Jesus finally ends His prayer with these words: “And lead us not into temptation but deliver (rescue) us from evil.” The implication here is that there is evil in the world. We know him as the devil and his minions. And yes, he’s real. Just ask anyone who has come out of the occult! And in order to overcome evil and all the temptations this world has to offer, we need God’s help. Again, this points us to the Holy Spirit. We simply cannot live the Christian life on our own. God know this. That’s why He sent His Spirit. And with His Spirit we can be overcomers, we can live the life God desires for us, a life rich in love, and joy and peace.

What a wonderful prayer! What a wonderful God!

Until next time,






Who is Greatest?

By Sylvia Bambola Monday, 05 August 2013 15:00:00

Sometimes only one or two of the gospels have a particular story. But this story about the apostles obsessing over their egos is in three of them: Matthew 18:1-4, Mark 9:33-35, and Luke 9:46-48. In the Amplified Luke tells that an actual controversy arose during which they argued over “which of them might be the greatest surpassing the others in excellence, worth and authority.” Really? Excellence, worth and authority? Here they were squabbling over their own positions, their “pecking order” as it were, and all the while the Creator of the Universe, the King of Glory, the living God was among them, eating the dust of the road, wearing coarse homespun, sleeping on the hard ground, giving himself away to anyone who asks, being touched by lepers and prostitutes alike, not worrying one bit about His position or seeking to exalt Himself.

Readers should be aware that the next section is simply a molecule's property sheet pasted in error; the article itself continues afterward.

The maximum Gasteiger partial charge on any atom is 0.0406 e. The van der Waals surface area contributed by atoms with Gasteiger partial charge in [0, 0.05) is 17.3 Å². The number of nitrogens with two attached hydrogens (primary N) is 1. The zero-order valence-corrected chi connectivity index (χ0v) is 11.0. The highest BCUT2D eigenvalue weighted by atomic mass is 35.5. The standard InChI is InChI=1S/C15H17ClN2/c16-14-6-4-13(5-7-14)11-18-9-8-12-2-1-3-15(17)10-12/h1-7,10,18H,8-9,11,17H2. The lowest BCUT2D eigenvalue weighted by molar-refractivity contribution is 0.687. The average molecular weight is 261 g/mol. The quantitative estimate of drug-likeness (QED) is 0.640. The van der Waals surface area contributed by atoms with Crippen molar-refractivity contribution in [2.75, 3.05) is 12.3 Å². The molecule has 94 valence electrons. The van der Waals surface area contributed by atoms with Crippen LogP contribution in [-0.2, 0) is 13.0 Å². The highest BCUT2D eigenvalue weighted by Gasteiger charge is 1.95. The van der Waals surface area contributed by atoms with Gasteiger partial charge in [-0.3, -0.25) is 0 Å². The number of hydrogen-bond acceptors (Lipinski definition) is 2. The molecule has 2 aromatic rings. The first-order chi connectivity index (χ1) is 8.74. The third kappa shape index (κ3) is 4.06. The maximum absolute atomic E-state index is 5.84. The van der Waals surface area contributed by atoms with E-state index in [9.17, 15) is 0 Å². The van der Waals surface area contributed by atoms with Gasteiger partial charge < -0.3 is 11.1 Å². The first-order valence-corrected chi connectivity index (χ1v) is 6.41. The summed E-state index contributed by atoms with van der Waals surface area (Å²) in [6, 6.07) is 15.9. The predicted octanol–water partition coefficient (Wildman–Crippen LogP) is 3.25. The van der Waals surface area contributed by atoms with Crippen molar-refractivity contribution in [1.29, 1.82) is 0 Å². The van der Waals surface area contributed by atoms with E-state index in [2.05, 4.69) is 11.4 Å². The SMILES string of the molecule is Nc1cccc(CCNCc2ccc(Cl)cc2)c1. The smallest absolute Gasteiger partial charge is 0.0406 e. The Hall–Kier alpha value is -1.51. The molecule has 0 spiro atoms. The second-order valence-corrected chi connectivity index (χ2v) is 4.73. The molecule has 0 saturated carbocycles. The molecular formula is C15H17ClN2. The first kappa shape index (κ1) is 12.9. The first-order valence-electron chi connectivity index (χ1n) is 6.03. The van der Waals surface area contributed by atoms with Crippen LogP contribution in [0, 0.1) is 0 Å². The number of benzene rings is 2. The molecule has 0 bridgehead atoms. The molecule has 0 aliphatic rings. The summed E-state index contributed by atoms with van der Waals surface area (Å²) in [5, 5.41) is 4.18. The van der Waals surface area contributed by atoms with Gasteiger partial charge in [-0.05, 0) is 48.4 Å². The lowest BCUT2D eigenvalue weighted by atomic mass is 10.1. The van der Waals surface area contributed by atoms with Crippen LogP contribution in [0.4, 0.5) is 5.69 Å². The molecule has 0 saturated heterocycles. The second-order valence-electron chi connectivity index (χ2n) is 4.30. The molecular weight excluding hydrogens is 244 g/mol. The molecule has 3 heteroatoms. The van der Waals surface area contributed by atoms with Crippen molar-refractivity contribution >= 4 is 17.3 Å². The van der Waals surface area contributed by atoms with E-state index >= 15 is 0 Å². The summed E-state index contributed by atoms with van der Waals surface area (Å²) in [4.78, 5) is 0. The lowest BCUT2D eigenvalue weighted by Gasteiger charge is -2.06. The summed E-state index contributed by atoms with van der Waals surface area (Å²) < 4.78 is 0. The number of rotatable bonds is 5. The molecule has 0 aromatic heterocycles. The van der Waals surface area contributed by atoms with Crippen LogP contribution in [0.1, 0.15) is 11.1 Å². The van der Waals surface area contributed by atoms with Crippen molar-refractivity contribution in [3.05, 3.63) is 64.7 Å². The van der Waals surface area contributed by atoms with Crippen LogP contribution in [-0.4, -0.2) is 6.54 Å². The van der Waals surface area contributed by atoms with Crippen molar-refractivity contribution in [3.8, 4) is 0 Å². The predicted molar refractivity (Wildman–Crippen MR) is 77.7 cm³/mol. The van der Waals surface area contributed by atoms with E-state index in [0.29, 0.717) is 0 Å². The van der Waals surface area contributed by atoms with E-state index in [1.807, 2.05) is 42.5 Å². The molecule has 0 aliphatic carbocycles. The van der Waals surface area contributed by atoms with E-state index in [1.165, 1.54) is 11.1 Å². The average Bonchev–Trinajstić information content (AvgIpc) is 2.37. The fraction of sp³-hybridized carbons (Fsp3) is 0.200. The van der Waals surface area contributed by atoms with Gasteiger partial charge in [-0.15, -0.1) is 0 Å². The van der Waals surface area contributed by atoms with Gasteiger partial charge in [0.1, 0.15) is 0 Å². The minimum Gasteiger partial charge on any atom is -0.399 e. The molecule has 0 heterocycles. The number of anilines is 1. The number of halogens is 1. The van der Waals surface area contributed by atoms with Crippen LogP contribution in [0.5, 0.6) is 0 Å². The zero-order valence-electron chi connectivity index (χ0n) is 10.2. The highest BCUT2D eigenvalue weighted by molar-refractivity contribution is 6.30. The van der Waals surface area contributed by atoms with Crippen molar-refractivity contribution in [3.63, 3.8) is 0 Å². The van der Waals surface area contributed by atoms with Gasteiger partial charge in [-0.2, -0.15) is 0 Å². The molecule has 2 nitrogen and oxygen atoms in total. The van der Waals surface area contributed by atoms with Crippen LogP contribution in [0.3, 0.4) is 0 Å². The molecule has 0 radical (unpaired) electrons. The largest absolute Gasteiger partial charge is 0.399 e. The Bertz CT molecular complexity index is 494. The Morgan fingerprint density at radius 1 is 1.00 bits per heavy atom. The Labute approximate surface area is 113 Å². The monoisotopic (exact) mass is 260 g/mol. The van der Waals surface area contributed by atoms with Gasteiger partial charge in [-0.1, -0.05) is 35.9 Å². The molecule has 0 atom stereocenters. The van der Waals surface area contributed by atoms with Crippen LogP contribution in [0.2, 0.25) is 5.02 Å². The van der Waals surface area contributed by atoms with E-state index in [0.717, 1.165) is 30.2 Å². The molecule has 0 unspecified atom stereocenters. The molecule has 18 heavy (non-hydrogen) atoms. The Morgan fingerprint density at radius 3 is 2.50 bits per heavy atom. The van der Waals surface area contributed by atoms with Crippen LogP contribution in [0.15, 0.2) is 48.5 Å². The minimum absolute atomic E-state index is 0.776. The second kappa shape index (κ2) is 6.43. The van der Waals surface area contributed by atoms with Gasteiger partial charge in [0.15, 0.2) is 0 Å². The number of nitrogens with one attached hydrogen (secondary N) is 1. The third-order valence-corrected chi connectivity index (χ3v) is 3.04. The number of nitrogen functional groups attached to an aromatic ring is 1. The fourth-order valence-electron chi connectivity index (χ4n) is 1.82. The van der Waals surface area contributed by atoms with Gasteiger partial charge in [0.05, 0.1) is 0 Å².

And aren’t we still doing the same thing today? Here we are in the midst of God’s presence, His love, the move of His Holy Spirit, and we worry about our importance, what rung of the ladder we stand on. I suppose pride will always be part of the human condition and will need to be put under subjection. But here’s the thing, like John the Baptist who said, “I must decrease and He (speaking about Jesus) must increase,” the more we decrease, the more secure we actually become and the less need we have of proving ourselves, proving we are worth something.

But what of those who really want to become great? There is a secret to greatness, you know. And Jesus revealed it in these chapters. It’s a stunner and flies in the face of worldly wisdom. And the secret is this: we must become like little children, trusting Him, believing Him, relying on Him. And then the clincher: “For he who is least and lowliest among you all—he is the one who is truly great.” For God, greatness is attached to lowliness, to a servant’s heart, to one who is humble and who trusts Him. Today there are so many looking to promote themselves, to become noticed, to make “something” of themselves, when all the while God is saying we already are something and can be even greater in His eyes if we but follow His example of humility and service and faithfulness.

I think when we get to heaven and God pulls out His honor roll of those greatest in His kingdom, we’re going to be surprised over how many names are on it of people we have never heard of, people who led quiet, ordinary lives, lives submitted to our King, and lived out in holiness and humility. And the wonderful thing is that we can be among them if we care to apply God’s secret.

Until next time,

Sylvia Bambola